CHARLESTON, S.C. (WCIV) - As far as Charleston Water System officials are concerned, there's no toilet humor in what's becoming a regular issue in the city's sewers and wastewater treatment plants.
Specialist divers on Monday made three separate dives into 80-90 feet of foulness the public can't even imagine to remove clogs utility officials say are caused by baby wipes, including so-called "flushable" wipes.
The wipes again were blocking pumps in one of Charleston Water System's wastewater processing tanks, causing backups, the agency announced on social media.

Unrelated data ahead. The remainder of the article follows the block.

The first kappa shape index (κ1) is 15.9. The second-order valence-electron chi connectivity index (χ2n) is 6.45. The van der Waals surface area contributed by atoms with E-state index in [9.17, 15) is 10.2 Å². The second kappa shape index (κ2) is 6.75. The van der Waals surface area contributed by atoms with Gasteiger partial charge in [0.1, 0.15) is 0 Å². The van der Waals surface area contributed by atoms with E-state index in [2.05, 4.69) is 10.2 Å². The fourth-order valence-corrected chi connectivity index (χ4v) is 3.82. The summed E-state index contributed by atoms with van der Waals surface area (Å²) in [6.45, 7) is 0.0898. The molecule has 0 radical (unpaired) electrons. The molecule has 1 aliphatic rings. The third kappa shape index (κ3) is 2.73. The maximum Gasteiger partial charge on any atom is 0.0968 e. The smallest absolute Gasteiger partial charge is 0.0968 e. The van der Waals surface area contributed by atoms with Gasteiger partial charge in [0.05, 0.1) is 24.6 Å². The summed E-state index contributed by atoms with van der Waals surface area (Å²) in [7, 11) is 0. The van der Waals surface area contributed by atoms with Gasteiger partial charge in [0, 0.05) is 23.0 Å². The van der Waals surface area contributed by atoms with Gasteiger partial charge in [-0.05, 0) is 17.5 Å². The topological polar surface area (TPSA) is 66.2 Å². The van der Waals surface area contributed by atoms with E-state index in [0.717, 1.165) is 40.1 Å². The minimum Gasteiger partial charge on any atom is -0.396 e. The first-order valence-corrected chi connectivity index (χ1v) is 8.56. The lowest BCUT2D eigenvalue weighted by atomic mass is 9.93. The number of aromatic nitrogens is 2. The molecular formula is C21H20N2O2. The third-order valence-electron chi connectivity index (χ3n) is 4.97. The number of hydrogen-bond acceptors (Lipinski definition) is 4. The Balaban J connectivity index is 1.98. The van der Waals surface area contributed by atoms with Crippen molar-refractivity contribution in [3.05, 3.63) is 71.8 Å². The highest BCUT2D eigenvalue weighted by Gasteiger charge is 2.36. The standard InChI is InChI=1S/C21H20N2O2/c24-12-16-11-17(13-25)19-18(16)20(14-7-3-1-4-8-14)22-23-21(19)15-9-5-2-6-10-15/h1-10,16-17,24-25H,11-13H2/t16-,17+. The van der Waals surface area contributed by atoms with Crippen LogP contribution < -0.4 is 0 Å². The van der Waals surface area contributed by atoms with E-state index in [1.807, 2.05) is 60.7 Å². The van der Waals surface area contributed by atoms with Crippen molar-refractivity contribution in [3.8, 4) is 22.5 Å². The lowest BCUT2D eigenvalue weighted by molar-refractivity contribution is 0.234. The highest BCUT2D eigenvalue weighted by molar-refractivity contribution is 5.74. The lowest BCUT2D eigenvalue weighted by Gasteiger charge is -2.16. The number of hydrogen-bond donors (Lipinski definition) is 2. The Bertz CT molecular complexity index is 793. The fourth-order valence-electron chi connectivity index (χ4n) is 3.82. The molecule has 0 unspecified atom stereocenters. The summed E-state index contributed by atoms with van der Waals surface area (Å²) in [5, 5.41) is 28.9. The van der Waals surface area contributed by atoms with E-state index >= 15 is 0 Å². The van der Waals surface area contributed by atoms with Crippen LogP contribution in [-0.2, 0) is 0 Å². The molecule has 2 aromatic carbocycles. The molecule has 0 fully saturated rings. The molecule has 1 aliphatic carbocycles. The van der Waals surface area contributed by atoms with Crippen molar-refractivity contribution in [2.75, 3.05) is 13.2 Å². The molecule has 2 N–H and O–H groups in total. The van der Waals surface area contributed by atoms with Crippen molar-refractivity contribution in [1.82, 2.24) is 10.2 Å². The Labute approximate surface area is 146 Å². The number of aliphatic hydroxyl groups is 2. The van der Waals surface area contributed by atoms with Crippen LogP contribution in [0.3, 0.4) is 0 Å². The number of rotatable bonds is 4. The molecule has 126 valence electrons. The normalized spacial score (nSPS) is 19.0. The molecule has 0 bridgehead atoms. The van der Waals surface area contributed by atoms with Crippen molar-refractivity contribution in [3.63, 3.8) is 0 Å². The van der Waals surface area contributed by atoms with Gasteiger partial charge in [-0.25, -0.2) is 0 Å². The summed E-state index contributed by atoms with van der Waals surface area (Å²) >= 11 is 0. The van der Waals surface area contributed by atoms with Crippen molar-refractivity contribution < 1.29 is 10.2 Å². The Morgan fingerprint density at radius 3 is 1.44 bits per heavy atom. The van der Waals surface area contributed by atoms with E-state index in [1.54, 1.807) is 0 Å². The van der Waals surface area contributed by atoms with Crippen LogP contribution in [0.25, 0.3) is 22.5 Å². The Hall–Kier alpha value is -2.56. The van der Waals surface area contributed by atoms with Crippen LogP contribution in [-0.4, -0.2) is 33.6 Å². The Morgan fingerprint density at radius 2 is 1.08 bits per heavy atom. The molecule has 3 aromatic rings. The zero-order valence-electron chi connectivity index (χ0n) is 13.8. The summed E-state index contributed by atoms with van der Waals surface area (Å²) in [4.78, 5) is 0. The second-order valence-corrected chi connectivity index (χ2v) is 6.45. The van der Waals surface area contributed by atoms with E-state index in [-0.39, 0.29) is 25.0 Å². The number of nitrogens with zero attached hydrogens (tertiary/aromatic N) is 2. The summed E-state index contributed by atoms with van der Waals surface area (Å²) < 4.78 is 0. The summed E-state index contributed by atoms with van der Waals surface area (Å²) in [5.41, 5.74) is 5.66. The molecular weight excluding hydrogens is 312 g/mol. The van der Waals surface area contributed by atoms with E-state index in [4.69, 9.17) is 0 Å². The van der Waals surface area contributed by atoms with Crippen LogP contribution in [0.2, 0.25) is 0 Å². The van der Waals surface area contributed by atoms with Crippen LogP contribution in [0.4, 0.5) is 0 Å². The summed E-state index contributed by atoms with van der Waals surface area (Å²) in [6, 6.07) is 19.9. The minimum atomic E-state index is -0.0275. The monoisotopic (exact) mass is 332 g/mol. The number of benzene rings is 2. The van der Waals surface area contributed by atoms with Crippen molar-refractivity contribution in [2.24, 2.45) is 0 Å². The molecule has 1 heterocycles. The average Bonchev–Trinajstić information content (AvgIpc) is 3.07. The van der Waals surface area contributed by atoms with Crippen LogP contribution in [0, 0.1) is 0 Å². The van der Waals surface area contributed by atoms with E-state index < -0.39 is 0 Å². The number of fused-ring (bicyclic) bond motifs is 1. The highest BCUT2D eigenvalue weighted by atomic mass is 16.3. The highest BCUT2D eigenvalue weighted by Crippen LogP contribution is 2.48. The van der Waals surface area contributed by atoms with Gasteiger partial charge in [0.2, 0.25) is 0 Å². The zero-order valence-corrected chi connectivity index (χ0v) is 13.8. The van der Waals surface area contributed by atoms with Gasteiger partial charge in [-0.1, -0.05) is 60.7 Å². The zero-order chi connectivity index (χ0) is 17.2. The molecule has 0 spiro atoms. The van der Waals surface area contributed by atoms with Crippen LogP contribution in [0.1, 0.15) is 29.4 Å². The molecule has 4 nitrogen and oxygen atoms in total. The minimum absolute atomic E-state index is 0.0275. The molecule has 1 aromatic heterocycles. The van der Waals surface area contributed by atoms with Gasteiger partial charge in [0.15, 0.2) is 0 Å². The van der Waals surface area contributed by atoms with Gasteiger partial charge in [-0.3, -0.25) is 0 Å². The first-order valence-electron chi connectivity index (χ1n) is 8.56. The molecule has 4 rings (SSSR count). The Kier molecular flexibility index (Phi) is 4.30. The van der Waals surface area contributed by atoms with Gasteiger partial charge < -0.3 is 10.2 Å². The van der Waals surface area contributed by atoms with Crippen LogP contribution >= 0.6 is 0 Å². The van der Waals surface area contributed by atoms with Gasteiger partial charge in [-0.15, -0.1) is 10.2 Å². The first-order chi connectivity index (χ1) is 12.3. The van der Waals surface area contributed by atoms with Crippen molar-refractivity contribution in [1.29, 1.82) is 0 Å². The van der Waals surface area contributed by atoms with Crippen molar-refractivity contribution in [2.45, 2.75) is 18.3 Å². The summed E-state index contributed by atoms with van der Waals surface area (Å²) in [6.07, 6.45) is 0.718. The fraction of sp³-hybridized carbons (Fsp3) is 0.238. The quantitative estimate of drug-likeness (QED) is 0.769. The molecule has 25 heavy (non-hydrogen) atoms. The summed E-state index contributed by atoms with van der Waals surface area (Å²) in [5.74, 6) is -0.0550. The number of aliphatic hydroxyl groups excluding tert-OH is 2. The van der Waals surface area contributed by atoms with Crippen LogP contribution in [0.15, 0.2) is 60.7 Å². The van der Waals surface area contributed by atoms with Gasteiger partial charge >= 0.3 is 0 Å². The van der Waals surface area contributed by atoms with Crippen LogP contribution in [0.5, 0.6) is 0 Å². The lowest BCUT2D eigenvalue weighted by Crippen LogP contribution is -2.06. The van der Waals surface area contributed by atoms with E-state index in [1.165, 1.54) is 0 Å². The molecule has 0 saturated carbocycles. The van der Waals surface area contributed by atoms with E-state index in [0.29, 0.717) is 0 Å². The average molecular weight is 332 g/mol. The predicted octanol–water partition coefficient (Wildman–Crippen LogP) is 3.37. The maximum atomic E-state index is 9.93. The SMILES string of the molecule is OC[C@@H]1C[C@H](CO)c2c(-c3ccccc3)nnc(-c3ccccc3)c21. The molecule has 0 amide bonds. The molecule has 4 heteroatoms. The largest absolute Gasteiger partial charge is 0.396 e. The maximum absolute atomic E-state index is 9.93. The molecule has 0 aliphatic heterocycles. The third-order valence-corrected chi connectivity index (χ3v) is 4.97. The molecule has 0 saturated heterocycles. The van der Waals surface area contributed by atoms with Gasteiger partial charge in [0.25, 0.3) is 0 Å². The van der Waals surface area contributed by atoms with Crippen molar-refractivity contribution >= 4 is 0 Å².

A previous backup in October 2018 also required three separate dives, yielding a mass of the wipes, as well as a baseball, a large piece of metal and other "non-flushables," CWS officials said.
Each time, divers have to feel there way in complete darkness through a river of excrement to find the clogs, and then remove them.
Charleston Water System officials want the nauseating images from these repair missions to serve as a warning not to flush wipes, even if the label does say "flushable."
"Just because a wipe says it's 'flushable' doesn't mean it breaks down before reaching our system," the agency said on its Twitter account Monday.
"When you flush anything besides (urine), (feces) or toilet paper, you're contributing to costly repairs to our infrastructure and risking sanitary sewer overflows."